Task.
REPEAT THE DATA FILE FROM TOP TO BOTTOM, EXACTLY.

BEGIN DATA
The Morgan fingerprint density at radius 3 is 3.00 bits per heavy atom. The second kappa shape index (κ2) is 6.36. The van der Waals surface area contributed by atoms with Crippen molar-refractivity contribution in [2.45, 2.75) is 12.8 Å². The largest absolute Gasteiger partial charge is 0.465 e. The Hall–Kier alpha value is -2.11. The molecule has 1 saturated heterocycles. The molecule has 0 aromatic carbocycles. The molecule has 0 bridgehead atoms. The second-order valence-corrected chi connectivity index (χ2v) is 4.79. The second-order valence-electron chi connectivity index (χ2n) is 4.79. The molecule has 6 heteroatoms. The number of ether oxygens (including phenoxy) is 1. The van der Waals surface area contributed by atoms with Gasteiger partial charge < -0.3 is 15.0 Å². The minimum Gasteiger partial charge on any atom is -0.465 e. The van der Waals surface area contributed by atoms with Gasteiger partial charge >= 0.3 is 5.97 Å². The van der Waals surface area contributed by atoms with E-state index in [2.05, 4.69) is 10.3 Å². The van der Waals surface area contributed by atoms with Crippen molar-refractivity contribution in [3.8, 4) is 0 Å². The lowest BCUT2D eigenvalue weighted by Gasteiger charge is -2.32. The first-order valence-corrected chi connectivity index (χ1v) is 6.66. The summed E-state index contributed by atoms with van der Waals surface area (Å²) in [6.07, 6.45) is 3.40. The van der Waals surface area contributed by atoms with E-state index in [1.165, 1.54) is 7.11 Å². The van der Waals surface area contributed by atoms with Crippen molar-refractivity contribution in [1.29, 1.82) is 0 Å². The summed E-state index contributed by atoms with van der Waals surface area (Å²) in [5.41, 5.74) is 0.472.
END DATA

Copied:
The Morgan fingerprint density at radius 3 is 3.00 bits per heavy atom. The second kappa shape index (κ2) is 6.36. The van der Waals surface area contributed by atoms with Crippen molar-refractivity contribution in [2.45, 2.75) is 12.8 Å². The largest absolute Gasteiger partial charge is 0.465 e. The Hall–Kier alpha value is -2.11. The molecule has 1 saturated heterocycles. The molecule has 0 aromatic carbocycles. The molecule has 0 bridgehead atoms. The second-order valence-corrected chi connectivity index (χ2v) is 4.79. The second-order valence-electron chi connectivity index (χ2n) is 4.79. The molecule has 6 heteroatoms. The number of ether oxygens (including phenoxy) is 1. The van der Waals surface area contributed by atoms with Gasteiger partial charge < -0.3 is 15.0 Å². The minimum Gasteiger partial charge on any atom is -0.465 e. The van der Waals surface area contributed by atoms with Gasteiger partial charge >= 0.3 is 5.97 Å². The van der Waals surface area contributed by atoms with E-state index in [2.05, 4.69) is 10.3 Å². The van der Waals surface area contributed by atoms with Crippen molar-refractivity contribution in [3.8, 4) is 0 Å². The lowest BCUT2D eigenvalue weighted by Gasteiger charge is -2.32. The first-order valence-corrected chi connectivity index (χ1v) is 6.66. The summed E-state index contributed by atoms with van der Waals surface area (Å²) in [6.07, 6.45) is 3.40. The van der Waals surface area contributed by atoms with E-state index in [1.165, 1.54) is 7.11 Å². The van der Waals surface area contributed by atoms with Crippen molar-refractivity contribution in [1.29, 1.82) is 0 Å². The summed E-state index contributed by atoms with van der Waals surface area (Å²) in [5.41, 5.74) is 0.472.